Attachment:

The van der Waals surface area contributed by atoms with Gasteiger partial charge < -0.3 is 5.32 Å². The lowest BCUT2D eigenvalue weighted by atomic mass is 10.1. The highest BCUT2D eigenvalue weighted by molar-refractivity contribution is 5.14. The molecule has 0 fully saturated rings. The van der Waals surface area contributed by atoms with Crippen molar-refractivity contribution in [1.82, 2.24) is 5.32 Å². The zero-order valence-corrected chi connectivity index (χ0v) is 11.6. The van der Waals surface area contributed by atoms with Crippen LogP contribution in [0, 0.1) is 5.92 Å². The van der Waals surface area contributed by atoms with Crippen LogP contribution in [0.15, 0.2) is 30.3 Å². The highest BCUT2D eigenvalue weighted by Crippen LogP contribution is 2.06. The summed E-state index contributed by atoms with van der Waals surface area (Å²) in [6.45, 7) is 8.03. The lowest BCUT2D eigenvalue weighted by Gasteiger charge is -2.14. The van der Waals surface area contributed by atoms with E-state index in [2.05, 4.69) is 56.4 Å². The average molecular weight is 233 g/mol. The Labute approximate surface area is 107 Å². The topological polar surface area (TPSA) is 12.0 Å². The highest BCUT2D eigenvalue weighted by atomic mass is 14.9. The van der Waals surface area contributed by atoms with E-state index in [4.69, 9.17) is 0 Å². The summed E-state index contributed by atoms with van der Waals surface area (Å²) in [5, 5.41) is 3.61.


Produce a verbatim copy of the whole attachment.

The van der Waals surface area contributed by atoms with Gasteiger partial charge < -0.3 is 5.32 Å². The lowest BCUT2D eigenvalue weighted by atomic mass is 10.1. The highest BCUT2D eigenvalue weighted by molar-refractivity contribution is 5.14. The molecule has 0 fully saturated rings. The van der Waals surface area contributed by atoms with Crippen molar-refractivity contribution in [1.82, 2.24) is 5.32 Å². The zero-order valence-corrected chi connectivity index (χ0v) is 11.6. The van der Waals surface area contributed by atoms with Crippen LogP contribution in [0, 0.1) is 5.92 Å². The van der Waals surface area contributed by atoms with Crippen LogP contribution in [0.15, 0.2) is 30.3 Å². The highest BCUT2D eigenvalue weighted by Crippen LogP contribution is 2.06. The summed E-state index contributed by atoms with van der Waals surface area (Å²) in [6.45, 7) is 8.03. The lowest BCUT2D eigenvalue weighted by Gasteiger charge is -2.14. The van der Waals surface area contributed by atoms with E-state index in [2.05, 4.69) is 56.4 Å². The average molecular weight is 233 g/mol. The Labute approximate surface area is 107 Å². The topological polar surface area (TPSA) is 12.0 Å². The highest BCUT2D eigenvalue weighted by atomic mass is 14.9. The van der Waals surface area contributed by atoms with E-state index in [4.69, 9.17) is 0 Å². The summed E-state index contributed by atoms with van der Waals surface area (Å²) in [5, 5.41) is 3.61.